A year ago at this time, I wrote a post about Thanksgiving — random thoughts on the holiday, essentially. I just reread it, and laughed once more at some of the memories I recounted. Part of the post touched on the oddness of last year’s celebration, the fact that we were in the midst of a worldwide pandemic that made family gatherings difficult if not impossible. And I lamented this, because, as I said then, Thanksgiving is just about my favorite holiday.
Fast forward to Thanksgiving 2021, and we find ourselves still grappling with the pandemic. Last year, while writing my post, I didn’t see that happening. Yes, I knew already that Covid would be with us for a long, long time — an illness to be managed rather than one we were likely to wipe out anytime soon. But I thought our management would have progressed further by now. I am not yet in a space where I want to dive into political discussions, but I will simply offer this: If you’re not yet vaccinated, please consider getting the vaccine before year’s end. And if you’re unvaccinated and you refuse to wear a mask, please consider that your recklessness is endangering everyone around you.
Despite the difficulties posed by another pandemic-inflicted Thanksgiving, and despite having endured a year more difficult than any my family and I have experienced before, I find myself embracing the spirit of this most spiritual holiday. I don’t mean spiritual in the sense of “religious,” at least not really. For some, I suppose, thankfulness does lend itself to religious expression. But as someone who considers himself agnostic in matters of faith, I still am drawn to what I perceive as a powerful spiritual component of Thanksgiving. This is a time when all of us in this country — a nation that is both flawed and deeply blessed — are called upon to pause in our work, in our private lives, in our political and cultural rancor, and reflect on all for which we ought to be grateful. We do this as the calendar year draws to a close, as the natural year — the cycle of seasons, of life’s emergence, flourish, and retreat — winds down as well. This is an opportunity to take stock, to appreciate what we have and, perhaps, to think about things we hope to be thankful for in another year.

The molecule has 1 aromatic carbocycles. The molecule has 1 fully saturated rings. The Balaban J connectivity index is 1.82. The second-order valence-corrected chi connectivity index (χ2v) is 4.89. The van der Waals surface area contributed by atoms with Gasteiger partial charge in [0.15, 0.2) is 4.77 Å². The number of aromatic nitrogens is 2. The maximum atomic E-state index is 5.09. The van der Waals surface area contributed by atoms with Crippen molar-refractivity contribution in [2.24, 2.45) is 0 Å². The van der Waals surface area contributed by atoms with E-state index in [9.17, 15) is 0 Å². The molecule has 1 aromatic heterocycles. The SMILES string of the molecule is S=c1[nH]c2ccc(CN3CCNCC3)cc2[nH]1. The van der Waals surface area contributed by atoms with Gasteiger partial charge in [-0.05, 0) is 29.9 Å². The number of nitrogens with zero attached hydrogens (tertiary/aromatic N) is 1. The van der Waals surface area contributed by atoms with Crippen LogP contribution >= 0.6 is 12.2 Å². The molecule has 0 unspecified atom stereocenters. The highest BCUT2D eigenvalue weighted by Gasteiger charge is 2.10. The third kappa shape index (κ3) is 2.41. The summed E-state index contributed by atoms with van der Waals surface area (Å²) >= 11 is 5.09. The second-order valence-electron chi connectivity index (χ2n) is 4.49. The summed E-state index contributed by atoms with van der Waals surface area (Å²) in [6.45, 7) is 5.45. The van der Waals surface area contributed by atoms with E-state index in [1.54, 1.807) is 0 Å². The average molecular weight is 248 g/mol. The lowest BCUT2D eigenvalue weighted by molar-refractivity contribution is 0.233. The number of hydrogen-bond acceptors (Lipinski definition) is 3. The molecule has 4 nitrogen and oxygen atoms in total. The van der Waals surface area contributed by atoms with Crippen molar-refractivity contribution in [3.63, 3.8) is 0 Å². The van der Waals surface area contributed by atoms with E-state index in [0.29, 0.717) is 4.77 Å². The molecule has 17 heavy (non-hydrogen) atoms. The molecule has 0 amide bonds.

And so . . .
I am grateful, as always, for my wonderful family. As always, I say. And yet after this year of crisis, of illness, of anxiety and sadness and deepest fear, I am more grateful than ever to be married to my love and closest friend, and to have two daughters whom I adore, who dazzle me with their humor and brilliance and beauty. I am grateful for my siblings, those I have still and the one I have lost, my relationships with whom have been so formative throughout my life. I am grateful for my parents, gone now for more than two decades, but who loved me and supported me in life, and who raised me to believe I could be anything I chose to become. I am grateful for my extended family, relatives I love even though we see one another far too infrequently.
I am grateful beyond words to have truly amazing friends, people who enrich my life with their wit, their intellect, their compassion and generosity. And I am so fortunate to have in my life fans of my work who are kind, vocal in their enthusiasm for my fiction, but also respectful of appropriate boundaries.
I am grateful for my career, which has been through ups and downs, which has perhaps not yet reached every height I hoped it would, but which continues to engage me and challenge me and reward me each day. I am grateful for all the talented professionals with whom I have had the honor and pleasure of working.
I am grateful for the pastimes I pursue daily — my music, my photography, my passion for nature, especially birds.
I am grateful for the comfort of our home, for the food we eat, for the privileges we enjoy, and I am mindful always, but particularly this time of year, of those who are not as fortunate as we are, who live without the certainty of shelter, who eat without the surety of a next meal, who encounter illness or injury without the peace of mind of knowing how they will access and pay for treatment.
And I am grateful for this past year, despite its difficulties. From it, I have learned to appreciate more deeply what I have. I have learned to cope with emotional crises that might have ruined me a year or two ago. And I have grown stronger, so that the next crisis — and of course there will be a next one; such is life — will be just a little easier to endure.
I wish you all a joyous Thanksgiving and hope that you have a long list of people and things for which you are grateful.